How to Prevent Slips, Trips, and Falls at Work

June is National Safety Month; the annual observance that focuses on creating a safer environment from the workplace to anyplace sponsored by the National Safety Council. The final topic in this month-long series is on Slips, Trips, and Falls.

 

Slips, trips, and falls at work are incredibly common and can result in serious, and sometimes fatal injuries. According to the National Safety Council, in 2020 alone, more than 211,000 workers suffered injuries that required days off from work, and 805 workers passed away due to a fall accident. Workers don’t even have to fall from high levels to suffer injuries. 127,680 workers were injured, and 136 workers died after falls on the same level.

The outlook is even more grim for those who work in construction. For construction workers, slips, trips, and falls are the leading cause of workplace deaths. These workers are most at risk for falls from height, at seven times the rate of other industries, but they do have high rates of falls on the same level and slips and trips without falls. Additionally, in 2019, falls, slips, and trips accounted for 32 percent of nonfatal injuries involving days away from work in the private construction industry. These cases resulted in a median of 28 days away from work according to the Bureau of Labor Statistics.

 

What can employers do?

The bad news is that the issues that commonly lead to falls are generally complex and can involve many factors, like human error or equipment issues. The good news is that falls, slips, and trips are preventable! Employers are the first line of defense in protecting workers from dangerous situations that could cause falls, slips, and trips.

According to OSHA’s Walking-Working Surfaces guidelines employers are required to ensure:

  • All places of employment, passageways, storerooms, service rooms, and walking-working surfaces are kept in a clean, orderly, and sanitary condition.
  • The floor of each workroom is maintained in a clean and, to the extent feasible, in a dry condition. When wet processes are used, drainage must be maintained and, to the extent feasible, dry standing places, such as false floors, platforms, and mats must be provided.
  • Walking-working surfaces are maintained free of hazards such as sharp or protruding objects, loose boards, corrosion, leaks, spills, snow, and ice.
  • The employer must ensure that each walking-working surface can support the maximum intended load for that surface.
  • The employer must provide, and ensure each employee uses, a safe means of access and egress to and from walking-working surfaces.
  • Walking-working surfaces are inspected, regularly and as necessary, and maintained in a safe condition; hazardous conditions on walking-working surfaces are corrected or repaired before an employee uses the walking-working surface again. If the correction or repair cannot be made immediately, the hazard must be guarded to prevent employees from using the walking-working surface until the hazard is corrected or repaired; and when any correction or repair involves the structural integrity of the walking-working surface, a qualified person performs or supervises the correction or repair.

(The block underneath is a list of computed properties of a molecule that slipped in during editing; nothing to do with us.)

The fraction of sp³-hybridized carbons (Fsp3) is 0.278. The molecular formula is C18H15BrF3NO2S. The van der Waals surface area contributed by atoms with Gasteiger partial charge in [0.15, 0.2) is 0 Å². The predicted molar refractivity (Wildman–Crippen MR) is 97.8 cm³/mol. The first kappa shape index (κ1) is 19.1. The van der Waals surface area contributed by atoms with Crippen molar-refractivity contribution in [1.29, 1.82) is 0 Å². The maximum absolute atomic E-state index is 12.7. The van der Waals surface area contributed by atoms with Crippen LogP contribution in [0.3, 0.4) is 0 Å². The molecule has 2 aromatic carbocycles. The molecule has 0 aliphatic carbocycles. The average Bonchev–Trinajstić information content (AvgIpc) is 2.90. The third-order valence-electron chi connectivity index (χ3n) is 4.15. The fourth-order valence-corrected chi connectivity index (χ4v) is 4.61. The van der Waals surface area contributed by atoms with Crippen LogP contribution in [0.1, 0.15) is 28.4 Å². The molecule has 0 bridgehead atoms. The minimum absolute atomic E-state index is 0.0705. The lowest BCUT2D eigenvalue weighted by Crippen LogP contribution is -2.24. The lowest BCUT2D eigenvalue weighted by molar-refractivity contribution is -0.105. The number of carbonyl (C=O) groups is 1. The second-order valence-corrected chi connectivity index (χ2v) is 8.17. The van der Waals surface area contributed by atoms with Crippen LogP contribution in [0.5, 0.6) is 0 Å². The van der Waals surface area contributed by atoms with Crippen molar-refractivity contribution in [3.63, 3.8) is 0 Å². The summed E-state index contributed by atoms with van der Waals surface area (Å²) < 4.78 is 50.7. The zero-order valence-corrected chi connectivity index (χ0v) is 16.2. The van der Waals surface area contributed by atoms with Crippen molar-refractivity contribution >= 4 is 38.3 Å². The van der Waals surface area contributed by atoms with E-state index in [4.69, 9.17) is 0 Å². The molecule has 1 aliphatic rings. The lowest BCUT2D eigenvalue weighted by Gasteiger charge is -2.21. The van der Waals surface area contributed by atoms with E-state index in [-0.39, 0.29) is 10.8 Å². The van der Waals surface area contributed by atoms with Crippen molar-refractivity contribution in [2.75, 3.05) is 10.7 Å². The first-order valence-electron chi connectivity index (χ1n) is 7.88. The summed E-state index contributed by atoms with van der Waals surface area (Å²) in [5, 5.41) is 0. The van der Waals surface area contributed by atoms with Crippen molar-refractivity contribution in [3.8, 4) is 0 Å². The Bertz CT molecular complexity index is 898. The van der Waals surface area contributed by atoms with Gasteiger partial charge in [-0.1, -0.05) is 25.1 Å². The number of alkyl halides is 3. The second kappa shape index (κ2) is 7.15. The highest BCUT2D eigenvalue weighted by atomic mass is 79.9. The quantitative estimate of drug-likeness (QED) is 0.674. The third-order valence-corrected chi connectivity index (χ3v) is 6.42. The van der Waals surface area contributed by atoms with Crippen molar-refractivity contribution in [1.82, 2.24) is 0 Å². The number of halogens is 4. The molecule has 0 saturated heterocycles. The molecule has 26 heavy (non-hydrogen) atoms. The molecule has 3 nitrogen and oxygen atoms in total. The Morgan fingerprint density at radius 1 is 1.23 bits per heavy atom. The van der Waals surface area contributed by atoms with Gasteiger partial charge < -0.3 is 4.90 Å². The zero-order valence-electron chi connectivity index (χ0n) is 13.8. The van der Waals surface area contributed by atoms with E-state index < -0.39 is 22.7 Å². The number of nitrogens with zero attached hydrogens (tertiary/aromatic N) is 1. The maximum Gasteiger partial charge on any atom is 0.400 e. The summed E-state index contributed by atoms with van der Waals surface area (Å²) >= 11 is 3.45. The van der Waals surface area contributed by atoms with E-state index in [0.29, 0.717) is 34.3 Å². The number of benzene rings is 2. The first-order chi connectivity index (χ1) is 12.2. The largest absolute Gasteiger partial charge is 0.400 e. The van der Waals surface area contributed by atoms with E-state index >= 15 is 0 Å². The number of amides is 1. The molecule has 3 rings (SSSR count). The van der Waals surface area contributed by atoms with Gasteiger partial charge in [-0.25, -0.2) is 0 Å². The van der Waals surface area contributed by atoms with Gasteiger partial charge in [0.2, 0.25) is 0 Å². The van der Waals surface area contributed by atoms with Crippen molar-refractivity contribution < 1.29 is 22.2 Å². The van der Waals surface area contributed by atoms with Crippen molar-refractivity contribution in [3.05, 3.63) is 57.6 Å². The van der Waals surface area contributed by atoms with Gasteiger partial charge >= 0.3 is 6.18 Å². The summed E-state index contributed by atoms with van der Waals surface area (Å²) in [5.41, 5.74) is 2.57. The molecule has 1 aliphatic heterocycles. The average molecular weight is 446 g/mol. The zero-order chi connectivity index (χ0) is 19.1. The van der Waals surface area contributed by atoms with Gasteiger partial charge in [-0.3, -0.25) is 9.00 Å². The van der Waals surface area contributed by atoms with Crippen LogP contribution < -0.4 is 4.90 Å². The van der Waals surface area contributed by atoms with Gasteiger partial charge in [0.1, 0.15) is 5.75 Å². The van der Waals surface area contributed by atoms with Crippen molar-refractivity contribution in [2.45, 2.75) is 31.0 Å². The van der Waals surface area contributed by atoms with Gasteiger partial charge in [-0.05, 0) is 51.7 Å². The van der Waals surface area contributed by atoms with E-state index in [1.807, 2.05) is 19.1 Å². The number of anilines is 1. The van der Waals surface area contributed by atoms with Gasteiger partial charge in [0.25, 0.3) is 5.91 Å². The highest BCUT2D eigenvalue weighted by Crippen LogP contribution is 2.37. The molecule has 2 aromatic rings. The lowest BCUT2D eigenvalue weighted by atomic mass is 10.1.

It is important for employers to work together with their workers to make action plans ahead of time, assess job sites for any risks, provide the right training and equipment and make sure it is used every time. Employers can conduct site-specific inspections to identify hazards, hold regular team meetings about safety procedures so workers can identify potential issues, and ensure that PPE is being used correctly.

 

 The National Safety Council also suggests:

  • Discuss the task with coworkers and determine what safety equipment is needed
  • Make sure you are properly trained on how to use the equipment
  • Scan the work area for potential hazards before starting the job
  • Make sure you have level ground to set up the equipment
  • If working outside, check the weather forecast; never work in inclement weather
  • Use the correct tool for the job, and use it as intended
  • Ensure stepladders have a locking device to hold the front and back open
  • Always keep two hands and one foot, or two feet and one hand on the ladder
  • Place the ladder on a solid surface and never lean it against an unstable surface
  • A straight or extension ladder should be 1 foot away from the surface it rests on for every 4 feet of height and extend at least 3 feet over the top edge
  • Securely fasten straight and extension ladders to an upper support
  • Wear slip-resistant shoes and don't stand higher than the third rung from the top
  • Don't lean or reach while on a ladder, and have someone support the bottom
  • Never use old or damaged equipment; check thoroughly before use

 

Sources

Bureau of Labor Statistics, U.S. Department of Labor, The Economics Daily, Fatal and nonfatal falls, slips, and trips in the construction industry at https://www.bls.gov/opub/ted/2021/fatal-and-nonfatal-falls-slips-and-trips-in-the-construction-industry.htm (visited June 26, 2022).

https://www.nsc.org/workplace/safety-topics/slips-trips-and-falls/slips-trips-and-falls-home

https://www.osha.gov/laws-regs/regulations/standardnumber/1910/1910.22